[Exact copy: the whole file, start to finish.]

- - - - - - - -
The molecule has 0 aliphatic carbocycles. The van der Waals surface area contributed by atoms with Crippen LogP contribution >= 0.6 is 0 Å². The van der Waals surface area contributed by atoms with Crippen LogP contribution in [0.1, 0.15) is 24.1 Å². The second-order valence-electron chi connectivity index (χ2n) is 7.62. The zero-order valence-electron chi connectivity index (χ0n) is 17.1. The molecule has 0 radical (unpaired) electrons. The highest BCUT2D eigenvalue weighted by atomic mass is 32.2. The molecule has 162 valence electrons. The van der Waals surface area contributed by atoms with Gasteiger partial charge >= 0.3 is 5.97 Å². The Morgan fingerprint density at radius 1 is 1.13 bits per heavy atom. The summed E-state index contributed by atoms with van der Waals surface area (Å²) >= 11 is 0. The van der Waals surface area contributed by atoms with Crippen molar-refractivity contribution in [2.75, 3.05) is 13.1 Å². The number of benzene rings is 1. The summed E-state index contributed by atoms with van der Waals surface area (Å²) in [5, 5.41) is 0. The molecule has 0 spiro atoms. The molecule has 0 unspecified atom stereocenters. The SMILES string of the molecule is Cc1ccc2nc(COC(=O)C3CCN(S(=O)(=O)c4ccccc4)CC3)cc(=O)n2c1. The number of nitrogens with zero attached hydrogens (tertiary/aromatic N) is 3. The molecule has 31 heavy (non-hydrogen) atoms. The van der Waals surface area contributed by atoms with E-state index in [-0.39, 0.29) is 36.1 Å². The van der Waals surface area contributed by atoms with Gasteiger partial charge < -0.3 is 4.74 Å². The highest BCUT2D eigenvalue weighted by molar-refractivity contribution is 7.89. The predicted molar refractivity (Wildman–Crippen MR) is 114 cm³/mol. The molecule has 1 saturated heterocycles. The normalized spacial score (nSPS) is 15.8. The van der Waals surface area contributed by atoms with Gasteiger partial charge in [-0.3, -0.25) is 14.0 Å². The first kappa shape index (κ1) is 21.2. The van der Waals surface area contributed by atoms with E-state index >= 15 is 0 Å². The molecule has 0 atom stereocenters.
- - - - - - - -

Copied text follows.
The molecule has 0 aliphatic carbocycles. The van der Waals surface area contributed by atoms with Crippen LogP contribution >= 0.6 is 0 Å². The van der Waals surface area contributed by atoms with Crippen LogP contribution in [0.1, 0.15) is 24.1 Å². The second-order valence-electron chi connectivity index (χ2n) is 7.62. The zero-order valence-electron chi connectivity index (χ0n) is 17.1. The molecule has 0 radical (unpaired) electrons. The highest BCUT2D eigenvalue weighted by atomic mass is 32.2. The molecule has 162 valence electrons. The van der Waals surface area contributed by atoms with Gasteiger partial charge >= 0.3 is 5.97 Å². The Morgan fingerprint density at radius 1 is 1.13 bits per heavy atom. The summed E-state index contributed by atoms with van der Waals surface area (Å²) >= 11 is 0. The van der Waals surface area contributed by atoms with Crippen molar-refractivity contribution in [2.75, 3.05) is 13.1 Å². The number of benzene rings is 1. The summed E-state index contributed by atoms with van der Waals surface area (Å²) in [5, 5.41) is 0. The molecule has 0 spiro atoms. The molecule has 0 unspecified atom stereocenters. The SMILES string of the molecule is Cc1ccc2nc(COC(=O)C3CCN(S(=O)(=O)c4ccccc4)CC3)cc(=O)n2c1. The number of nitrogens with zero attached hydrogens (tertiary/aromatic N) is 3. The molecule has 31 heavy (non-hydrogen) atoms. The van der Waals surface area contributed by atoms with E-state index in [-0.39, 0.29) is 36.1 Å². The van der Waals surface area contributed by atoms with Gasteiger partial charge < -0.3 is 4.74 Å². The highest BCUT2D eigenvalue weighted by molar-refractivity contribution is 7.89. The predicted molar refractivity (Wildman–Crippen MR) is 114 cm³/mol. The molecule has 1 saturated heterocycles. The normalized spacial score (nSPS) is 15.8. The van der Waals surface area contributed by atoms with Gasteiger partial charge in [-0.3, -0.25) is 14.0 Å². The first kappa shape index (κ1) is 21.2. The van der Waals surface area contributed by atoms with E-state index >= 15 is 0 Å². The molecule has 0 atom stereocenters.